Nurse Practitioner Specializations

When students enter a nurse practitioner program, they can choose a general path of practice or an area of specialization that offers a specific type of care or treats a particular patient population. The area of specialization you choose will influence the duties you perform as a nurse practitioner and the type of patients you work with. Listed below is an overview of the most popular nurse practitioner specializations.

Adult-Gerontology Acute Care Nurse Practitioner (AGACNP)

The Adult-Gerontology Acute Care Nurse Practitioner (AGACNP) specialty prepares nurses for various practice settings, including advanced acute care nursing, geriatrics, cardiology, oncology, internal medicine, neurosurgical, trauma, emergency, and intensive care departments. An Adult-Gerontology Acute Care Nurse Practitioner provides a full spectrum of care for patients with complex, acute conditions, including acute care management and disease prevention.

Adult-Gerontology Primary Care Nurse Practitioner (AGPCNP)

The role of an Adult-Gerontology Primary Care Nurse Practitioner (AGPCNP) is to assess and manage the health care of adults, from adolescents to seniors, with an emphasis on diverse and high-risk populations with acute and chronic conditions. AGPCNPs perform physical examinations, obtain medical histories, order and evaluate diagnostic tests, and administer pharmacological and non-pharmacological therapies.

Family Nurse Practitioner (FNP)

A family nurse practitioner (FNP) has a broad scope of practice, from treating acute and chronic illnesses to educating patients about disease prevention. As advanced practice registered nurses, FNPs provide a full range of family-focused health care to patients of all ages, from infants to seniors. FNPs often seek additional diabetes, cardiac-vascular, pain management, or obesity management certifications.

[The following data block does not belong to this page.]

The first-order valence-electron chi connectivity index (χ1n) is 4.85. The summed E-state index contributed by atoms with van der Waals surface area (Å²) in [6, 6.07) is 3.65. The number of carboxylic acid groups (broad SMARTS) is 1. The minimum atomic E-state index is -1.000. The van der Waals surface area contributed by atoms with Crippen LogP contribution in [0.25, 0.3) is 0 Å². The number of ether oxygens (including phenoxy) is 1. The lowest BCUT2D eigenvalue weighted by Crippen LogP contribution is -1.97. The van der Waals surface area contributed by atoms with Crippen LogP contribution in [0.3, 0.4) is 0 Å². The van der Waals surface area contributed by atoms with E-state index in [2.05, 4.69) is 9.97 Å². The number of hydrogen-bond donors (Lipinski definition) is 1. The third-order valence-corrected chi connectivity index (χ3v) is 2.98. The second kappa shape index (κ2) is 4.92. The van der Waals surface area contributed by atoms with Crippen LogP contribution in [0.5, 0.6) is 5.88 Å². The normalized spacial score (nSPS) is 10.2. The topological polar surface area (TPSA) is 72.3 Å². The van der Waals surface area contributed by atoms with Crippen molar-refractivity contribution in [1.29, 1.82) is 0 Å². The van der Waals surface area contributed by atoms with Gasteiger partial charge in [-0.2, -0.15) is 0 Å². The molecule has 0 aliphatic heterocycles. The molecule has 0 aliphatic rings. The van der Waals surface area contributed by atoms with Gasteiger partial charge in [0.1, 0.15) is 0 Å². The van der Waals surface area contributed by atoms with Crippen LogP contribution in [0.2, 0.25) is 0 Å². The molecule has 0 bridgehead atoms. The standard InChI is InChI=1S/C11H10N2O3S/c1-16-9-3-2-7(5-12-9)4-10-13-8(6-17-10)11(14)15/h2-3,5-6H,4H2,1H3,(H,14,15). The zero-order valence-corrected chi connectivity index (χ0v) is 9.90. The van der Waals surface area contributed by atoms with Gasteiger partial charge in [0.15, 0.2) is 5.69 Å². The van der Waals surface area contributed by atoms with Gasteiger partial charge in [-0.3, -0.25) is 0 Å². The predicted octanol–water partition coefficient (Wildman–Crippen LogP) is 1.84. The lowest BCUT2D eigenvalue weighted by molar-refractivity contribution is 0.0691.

Pediatric Nurse Practitioner-Acute Care (PNP-AC)

A pediatric nurse practitioner – acute care (PNP-AC) is an advanced practice registered nurse (APRN) that provides restorative care for pediatric patients that require intensive monitoring, complex therapies, and ongoing management of complex, acute, chronic, and critical health conditions. PNP-ACs work closely with pediatric nurses and other interprofessional team members in hospital-based pediatric acute care areas, emergency departments, and pediatric intensive care units that manage the needs of patients from newborns to young adults age with rapidly changing and unstable clinical conditions.

Pediatric Nurse Practitioner — Primary Care (PNP-PC)

A Pediatric Nurse Practitioner – Primary Care (PNP-PC) is an expert clinician who provides primary health care for infants, children, and adolescents in ambulatory settings. Ambulatory settings may include public health clinics, community health centers, specialty care clinics, family practices, and private pediatric practices. The specialty has a strong emphasis on the treatment, prevention, and management of common acute pediatric illnesses and care that supports the optimal health of children.

Psychiatric/Mental Health Nurse Practitioner (PMHNP)

Psychiatric Mental Health Nurse Practitioners (PMHNPs) assess, diagnose, and treat patients with mental illness and co-occurring disorders. This specialty involves a full range of primary mental health care services, including psychosocial assessments, emergency psychiatric care, and psychotherapeutic management. PMHNPs may provide therapy and prescribe medications for patients with substance abuse problems or mental health disorders.

Women's Health Nurse Practitioner (WHNP)

A Women’s Health Nurse Practitioner (WHNP) provides assessment, diagnosis, and treatment for women’s unique health care needs across their lifespan. The specialty focuses on preventative care such as breast cancer screenings, contraceptive care, and Papanicolaou (Pap) tests. Still, it may also include other services such as fertility evaluation, pregnancy testing, prenatal visits, and menopausal care.

Popular NP Program Concentrations